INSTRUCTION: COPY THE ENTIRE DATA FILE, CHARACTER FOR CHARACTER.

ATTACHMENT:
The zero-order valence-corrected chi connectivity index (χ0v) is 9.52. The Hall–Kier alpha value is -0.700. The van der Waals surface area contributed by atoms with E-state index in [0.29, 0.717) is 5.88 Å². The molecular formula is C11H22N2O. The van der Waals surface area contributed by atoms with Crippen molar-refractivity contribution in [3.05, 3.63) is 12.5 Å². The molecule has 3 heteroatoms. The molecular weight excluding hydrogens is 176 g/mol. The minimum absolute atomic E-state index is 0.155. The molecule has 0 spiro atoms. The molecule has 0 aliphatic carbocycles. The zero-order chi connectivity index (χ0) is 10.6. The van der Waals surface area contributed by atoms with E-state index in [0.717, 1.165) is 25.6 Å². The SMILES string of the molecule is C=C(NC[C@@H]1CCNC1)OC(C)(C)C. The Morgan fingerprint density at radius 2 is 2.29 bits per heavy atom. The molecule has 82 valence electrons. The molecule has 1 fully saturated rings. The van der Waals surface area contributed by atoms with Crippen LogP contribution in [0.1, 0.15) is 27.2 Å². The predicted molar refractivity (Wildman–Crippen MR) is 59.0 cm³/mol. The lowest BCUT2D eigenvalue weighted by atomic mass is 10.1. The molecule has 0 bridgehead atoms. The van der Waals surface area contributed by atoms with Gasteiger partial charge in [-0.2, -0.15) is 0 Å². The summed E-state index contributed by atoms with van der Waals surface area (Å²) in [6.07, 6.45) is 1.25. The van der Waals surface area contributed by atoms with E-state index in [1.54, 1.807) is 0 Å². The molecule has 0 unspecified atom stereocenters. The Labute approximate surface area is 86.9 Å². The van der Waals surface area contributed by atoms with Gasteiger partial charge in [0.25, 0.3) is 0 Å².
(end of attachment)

The zero-order valence-corrected chi connectivity index (χ0v) is 9.52. The Hall–Kier alpha value is -0.700. The van der Waals surface area contributed by atoms with E-state index in [0.29, 0.717) is 5.88 Å². The molecular formula is C11H22N2O. The van der Waals surface area contributed by atoms with Crippen molar-refractivity contribution in [3.05, 3.63) is 12.5 Å². The molecule has 3 heteroatoms. The molecular weight excluding hydrogens is 176 g/mol. The minimum absolute atomic E-state index is 0.155. The molecule has 0 spiro atoms. The molecule has 0 aliphatic carbocycles. The zero-order chi connectivity index (χ0) is 10.6. The van der Waals surface area contributed by atoms with E-state index in [0.717, 1.165) is 25.6 Å². The SMILES string of the molecule is C=C(NC[C@@H]1CCNC1)OC(C)(C)C. The Morgan fingerprint density at radius 2 is 2.29 bits per heavy atom. The molecule has 82 valence electrons. The molecule has 1 fully saturated rings. The van der Waals surface area contributed by atoms with Crippen LogP contribution in [0.1, 0.15) is 27.2 Å². The predicted molar refractivity (Wildman–Crippen MR) is 59.0 cm³/mol. The lowest BCUT2D eigenvalue weighted by atomic mass is 10.1. The molecule has 0 bridgehead atoms. The van der Waals surface area contributed by atoms with Gasteiger partial charge in [-0.2, -0.15) is 0 Å². The summed E-state index contributed by atoms with van der Waals surface area (Å²) in [6.07, 6.45) is 1.25. The van der Waals surface area contributed by atoms with E-state index in [1.54, 1.807) is 0 Å². The molecule has 0 unspecified atom stereocenters. The Labute approximate surface area is 86.9 Å². The van der Waals surface area contributed by atoms with Gasteiger partial charge in [0.25, 0.3) is 0 Å².